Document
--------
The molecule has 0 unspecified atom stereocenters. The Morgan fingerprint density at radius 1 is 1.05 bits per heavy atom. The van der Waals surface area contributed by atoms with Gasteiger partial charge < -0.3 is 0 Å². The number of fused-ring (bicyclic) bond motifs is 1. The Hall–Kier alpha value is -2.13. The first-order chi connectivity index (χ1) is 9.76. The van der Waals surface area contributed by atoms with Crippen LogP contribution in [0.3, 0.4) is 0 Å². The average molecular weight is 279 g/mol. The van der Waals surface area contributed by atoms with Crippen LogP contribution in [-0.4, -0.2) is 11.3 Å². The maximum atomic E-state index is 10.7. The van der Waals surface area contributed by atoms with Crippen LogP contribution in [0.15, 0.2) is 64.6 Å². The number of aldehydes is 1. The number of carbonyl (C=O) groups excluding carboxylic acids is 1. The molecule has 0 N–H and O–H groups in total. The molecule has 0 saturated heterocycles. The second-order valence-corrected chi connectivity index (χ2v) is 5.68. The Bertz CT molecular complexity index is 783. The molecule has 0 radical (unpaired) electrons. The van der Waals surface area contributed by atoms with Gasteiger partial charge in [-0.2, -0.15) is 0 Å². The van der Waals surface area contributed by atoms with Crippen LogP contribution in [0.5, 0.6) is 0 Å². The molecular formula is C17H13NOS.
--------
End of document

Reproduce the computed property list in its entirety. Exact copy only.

The molecule has 0 unspecified atom stereocenters. The Morgan fingerprint density at radius 1 is 1.05 bits per heavy atom. The van der Waals surface area contributed by atoms with Gasteiger partial charge < -0.3 is 0 Å². The number of fused-ring (bicyclic) bond motifs is 1. The Hall–Kier alpha value is -2.13. The first-order chi connectivity index (χ1) is 9.76. The van der Waals surface area contributed by atoms with Crippen LogP contribution in [0.3, 0.4) is 0 Å². The average molecular weight is 279 g/mol. The van der Waals surface area contributed by atoms with Crippen LogP contribution in [-0.4, -0.2) is 11.3 Å². The maximum atomic E-state index is 10.7. The van der Waals surface area contributed by atoms with Crippen LogP contribution in [0.15, 0.2) is 64.6 Å². The number of aldehydes is 1. The number of carbonyl (C=O) groups excluding carboxylic acids is 1. The molecule has 0 N–H and O–H groups in total. The molecule has 0 saturated heterocycles. The second-order valence-corrected chi connectivity index (χ2v) is 5.68. The Bertz CT molecular complexity index is 783. The molecule has 0 radical (unpaired) electrons. The van der Waals surface area contributed by atoms with Gasteiger partial charge in [-0.2, -0.15) is 0 Å². The van der Waals surface area contributed by atoms with Crippen LogP contribution in [0.5, 0.6) is 0 Å². The molecular formula is C17H13NOS.